10 departments, 10 wishes:
[Edit: updated the list because - well, you'll see]
- Explicit support from Privy Council Office (PCO)‘s new clerk Wayne Wouters for Web 2.0 (and maybe have an RSS feed and a blog, pretty please). I’ve written about this before with the past clerk, with the idea to send a letter. I’m still sitting on it.
- Library & Archives Canada (LAC)‘s new Chief Librarian Dr. Daniel Caron to reinvigorate past support for Open Data and Open Government (or communicate his support for it);
- Treasury Board Secretariat (TBS) to stop blocking internet websites within their department and encourage other departments to unblock as well;
- Public Works Government Services Canada (PWGSC) to get on the ball with Web 2.0. What is PWGSC doing for departments who want to get on the ball themselves with Web 2.0? Depends if they’re depending on PWGSC for support, direction, facilitation. This wish may also include wishing that PWGSC support Open-source software, to offer it with equal access and service. Maybe they already do, I don’t know. But it doesn’t seem they provide guidance or support on their site or in-person;
- Natural Resources Canada (NRCan) not only to keep their Deputy Minister Cassie Doyle, but also spread her insights and lessons learned. Okay, this isn’t much of a wish, but more of a hope for the status quo;
- Courses from the Canada School of Public Service (CSPS) on Web 2.0 and the tools, using Web 2.0 tools to teach them and provide them. Will be necessary for managers and executives across government wondering what the heck it is;
- Public Service Commission (PSC) to place as a qualification on new recruits to the public service (especially at the executive level), skills with computers. Then we can ask IM/IT to avoid reducing computers to mundane basic operations as we keep the screensaver-virus-clicking analysts away from government computers;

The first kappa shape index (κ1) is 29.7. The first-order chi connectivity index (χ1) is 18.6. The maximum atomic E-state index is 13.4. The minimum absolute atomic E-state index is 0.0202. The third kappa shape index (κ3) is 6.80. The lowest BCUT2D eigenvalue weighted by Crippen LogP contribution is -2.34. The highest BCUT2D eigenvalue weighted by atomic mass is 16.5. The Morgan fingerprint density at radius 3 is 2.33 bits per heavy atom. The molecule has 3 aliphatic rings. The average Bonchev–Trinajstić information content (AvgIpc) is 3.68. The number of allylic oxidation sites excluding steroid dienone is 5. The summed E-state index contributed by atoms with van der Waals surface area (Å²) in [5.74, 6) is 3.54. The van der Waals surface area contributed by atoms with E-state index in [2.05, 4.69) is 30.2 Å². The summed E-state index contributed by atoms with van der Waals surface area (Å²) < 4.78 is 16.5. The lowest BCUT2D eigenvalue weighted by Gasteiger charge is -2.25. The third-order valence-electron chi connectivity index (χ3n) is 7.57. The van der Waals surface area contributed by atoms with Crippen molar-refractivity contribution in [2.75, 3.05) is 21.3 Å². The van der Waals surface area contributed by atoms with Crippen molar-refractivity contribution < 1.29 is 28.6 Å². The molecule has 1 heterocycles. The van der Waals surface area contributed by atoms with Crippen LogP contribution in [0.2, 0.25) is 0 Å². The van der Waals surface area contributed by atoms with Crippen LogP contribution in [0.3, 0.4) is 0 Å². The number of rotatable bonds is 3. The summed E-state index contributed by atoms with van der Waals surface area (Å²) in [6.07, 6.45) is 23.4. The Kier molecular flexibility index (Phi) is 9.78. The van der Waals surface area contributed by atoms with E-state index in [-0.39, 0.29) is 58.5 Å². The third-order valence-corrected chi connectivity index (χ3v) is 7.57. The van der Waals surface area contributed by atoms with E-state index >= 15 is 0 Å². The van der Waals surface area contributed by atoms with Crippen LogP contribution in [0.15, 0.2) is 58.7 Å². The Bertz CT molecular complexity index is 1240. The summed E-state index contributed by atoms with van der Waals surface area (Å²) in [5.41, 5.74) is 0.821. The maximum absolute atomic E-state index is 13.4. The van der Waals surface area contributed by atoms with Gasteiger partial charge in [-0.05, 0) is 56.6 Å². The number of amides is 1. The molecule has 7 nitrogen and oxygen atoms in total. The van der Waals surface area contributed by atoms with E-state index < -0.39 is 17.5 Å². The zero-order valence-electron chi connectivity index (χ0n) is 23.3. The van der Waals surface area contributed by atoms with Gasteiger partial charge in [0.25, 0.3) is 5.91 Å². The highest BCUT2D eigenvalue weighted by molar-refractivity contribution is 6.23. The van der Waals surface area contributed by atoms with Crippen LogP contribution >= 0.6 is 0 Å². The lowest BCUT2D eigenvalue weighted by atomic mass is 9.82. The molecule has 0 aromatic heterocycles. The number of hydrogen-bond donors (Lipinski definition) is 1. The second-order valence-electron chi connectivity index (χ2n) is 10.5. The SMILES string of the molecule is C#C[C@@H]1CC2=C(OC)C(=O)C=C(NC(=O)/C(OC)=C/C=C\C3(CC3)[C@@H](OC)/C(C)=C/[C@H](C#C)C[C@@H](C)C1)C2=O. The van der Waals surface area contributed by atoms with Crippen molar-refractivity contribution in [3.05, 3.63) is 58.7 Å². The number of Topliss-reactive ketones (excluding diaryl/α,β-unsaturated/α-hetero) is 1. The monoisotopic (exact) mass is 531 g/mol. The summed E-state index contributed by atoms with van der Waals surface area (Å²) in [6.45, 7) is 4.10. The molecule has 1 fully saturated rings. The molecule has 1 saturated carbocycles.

- Service Canada to develop some engagement with the citizens using Web 2.0. Via Facebook, twitter, email, an on-line site (how about chat?). I wish Service Canada can be contacted from where citizens are, and increasingly they’re on online sites.Now I’ve ran out of departments/agencies to round this off to 10. I was scrambling before for #8. Now I’m really scrambling…hold on…
- Privacy Commissioner to continue showing the rest of Government not only what social media is, but what it can do and how we can do it, by both talking the talk and walking the walk;
- Human Resources Skills Development Canada (HRSDC), Citizenship & Immigration Canada (CIC) and the Department of Foreign Affairs and International Trade (DFAIT) to get on twitter. How I would love to get some tweets from those departments with news and insights about what is going on, like the United States is. Sure, all the departments should be on twitter and regularly updating, but these departments would be quite interesting.
And pseudo-point (as I already named the PSC):
- Someone, please someone at the Public Service Commission (PSC) improve jobs.gc.ca. I’ve written about it before, with ideas on how Web 2.0 can improve it, I know the Canada Public Service Agency (CPSA) is now with TBS as the new Office of the Chief Human Resources Officer (OCHRO), but still let’s not let it fall between any cracks. So much opportunity for Web 2.0 there. Public Service Renewal starts with a good product, not just prettying it up. And the jobs.gc.ca site greets new recruits with insight to the hoop-hopping bureaucracy;
[Correction: jobs.gc.ca is run by the PSC. Thanks Joe B.!]
There you go. I have more wishes, but they’re mostly for within government. Stuff I think I can handle, for now.